A typical Burmese meal: rice with a mè hnat (stewed beef), chinyay hin (hot & sour soup), ngapi yay-jo (thin pickled fish sauce) and to za ya (raw or scalded vegetables to go with it). Photo credit: Wagaung/Wikimedia Commons [Licensed under CC BY 3.0]

“They would also make a hot and spicy soup with ilish bones, including the head, and vegetables like aubergine, wilted greens and pumpkin, flavoured with garlic, fish sauce and green chilies,” added Dutt.

One of the finest samples of Burmese culinary ingenuity is a traditional dish in which the hilsa is marinated overnight with vinegar, soy and fish sauce and slow-cooked the next day with garlic, ginger, chilies and other ingredients including shrimp paste, for several hours on a bed of lemon grass stalks, until the hilsa bones are tender enough to melt in the mouth. “An uncle visiting from Burma once prepared the dish with fresh Padma Ilish in my Kolkata kitchen,” Dutt recalled.

Local variations

In India, hilsa is found in the Narmada, Tapti, Mahanadi, Krishna and Godavari. Known as Pulasa in Andhra Pradesh, it is a much sought after delicacy in the region – an old adage justifies the selling of one’s nuptials just so one can eat the Pulasa.

“Its dwindling population in the Godavari adds to its exoticism and price tag,” said Srinivas Velidanda, a partner at the popular Andhra restaurant Coringa in Bengaluru. “The price can go up to Rs 9,000 per kilogram. A treasured dish in the Godavari districts is the Pulasa Pulusu, a piquant, slow-cooked curry with a distinct tang from tamarind. Recipes, of course, vary – some call for a smidgen of jaggery, others a splash of mango pickle oil, and there are those that include whole okra cooked with the fish.”

The Parsis know the hilsa as bhing. “An iconic dish is the bhoojelo bhing,” said archaeologist and caterer Kurush F Dalal who runs Katy’s Kitchen, a popular catering business started by his mother, the legendary Katy Dalal. The bhing is cleaned, gutted, laced and stuffed with a mix of fresh coriander, mint, chilies and other spices, wrapped in soft muslin cloth, which is then smeared with sticky, riverine clay and roasted on fire.

In Parsi Food and Drinks and Customs, BJ Maneckshaw writes about a particular rendition of the dish in which the bhing, stuffed with spicy chutney-like marinade made with fresh coriander, grated coconut, sesame and poppy seeds, tamarind extract and a few other spices, is then stuffed with roe or prawns – before being wrapped in banana leaves, followed by muslin and finally caked in clay or wet sand, covered with hot charcoal to cook, unhurried.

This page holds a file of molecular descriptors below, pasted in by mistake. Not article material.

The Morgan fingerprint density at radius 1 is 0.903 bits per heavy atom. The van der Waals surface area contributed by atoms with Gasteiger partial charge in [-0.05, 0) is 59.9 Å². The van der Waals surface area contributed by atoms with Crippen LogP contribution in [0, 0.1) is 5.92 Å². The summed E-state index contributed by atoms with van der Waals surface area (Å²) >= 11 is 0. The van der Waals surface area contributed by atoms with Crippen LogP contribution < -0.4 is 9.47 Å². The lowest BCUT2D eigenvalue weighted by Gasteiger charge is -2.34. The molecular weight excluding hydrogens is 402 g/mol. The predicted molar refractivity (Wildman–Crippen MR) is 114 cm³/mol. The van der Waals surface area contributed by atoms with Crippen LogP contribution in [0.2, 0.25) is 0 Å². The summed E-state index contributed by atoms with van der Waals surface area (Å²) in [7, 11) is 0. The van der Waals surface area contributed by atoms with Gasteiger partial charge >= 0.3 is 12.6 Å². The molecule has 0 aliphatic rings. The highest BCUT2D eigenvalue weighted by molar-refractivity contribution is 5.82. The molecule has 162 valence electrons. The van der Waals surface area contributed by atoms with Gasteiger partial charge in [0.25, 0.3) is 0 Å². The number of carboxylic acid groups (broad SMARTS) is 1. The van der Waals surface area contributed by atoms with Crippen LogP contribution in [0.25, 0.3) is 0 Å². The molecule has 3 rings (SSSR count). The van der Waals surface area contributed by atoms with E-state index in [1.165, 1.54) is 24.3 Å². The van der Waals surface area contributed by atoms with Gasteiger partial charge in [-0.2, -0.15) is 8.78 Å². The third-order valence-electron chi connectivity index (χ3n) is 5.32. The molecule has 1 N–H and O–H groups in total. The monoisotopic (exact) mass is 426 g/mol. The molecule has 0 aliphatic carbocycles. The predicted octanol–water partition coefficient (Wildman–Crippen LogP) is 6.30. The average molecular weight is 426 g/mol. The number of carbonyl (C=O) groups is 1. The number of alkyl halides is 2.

Sadly, such elaborate dishes are now rarely made.

I Love My Motherland Sindh/via Facebook.com
I Love My Motherland Sindh/via Facebook.com

The bhoojelo bhing is similar to the Sindhi rendition of a roasted hilsa called Wadi di palla. The dish is traditionally cooked in pits dug in the sand – a recipe perhaps born in the deserts of the Sindh region, in Pakistan. “The whole palla [hilsa] is stuffed with a mix of onion, ginger-garlic, chilies and fresh coriander muddled into a paste,” said blogger Alka Keswani, who runs the food blog Sindhi Rasoi. The stuffed fish is wrapped with uncooked rotis and roasted in a pit. “Of course now people cook it in an oven,” added Keswani. “Besides, there’s the iconic kok palla – palla fillets laced with a spice masala, with chopped onions, tomatoes, chilies and fresh coriander.”

Among Sindhis, the palla also enjoys major cultural and religious significance. “Our patron saint Lord Jhulelal is seen riding the palla,” said Keswani, “Among Hindu Sindhis, it is considered auspicious to eat palla during Maha Shivaratri.” Several legends and folklore exist about the palla in Sindhi culture. “We have grown up on tales of how the palla swims up the Indus to the shrine of Zinda Pir in Sukkur, Pakistan, to pay homage to the great saint. It is only then that the fish gets its signature taste and silver gleam,” Keswani recalled.

Comparable to caviar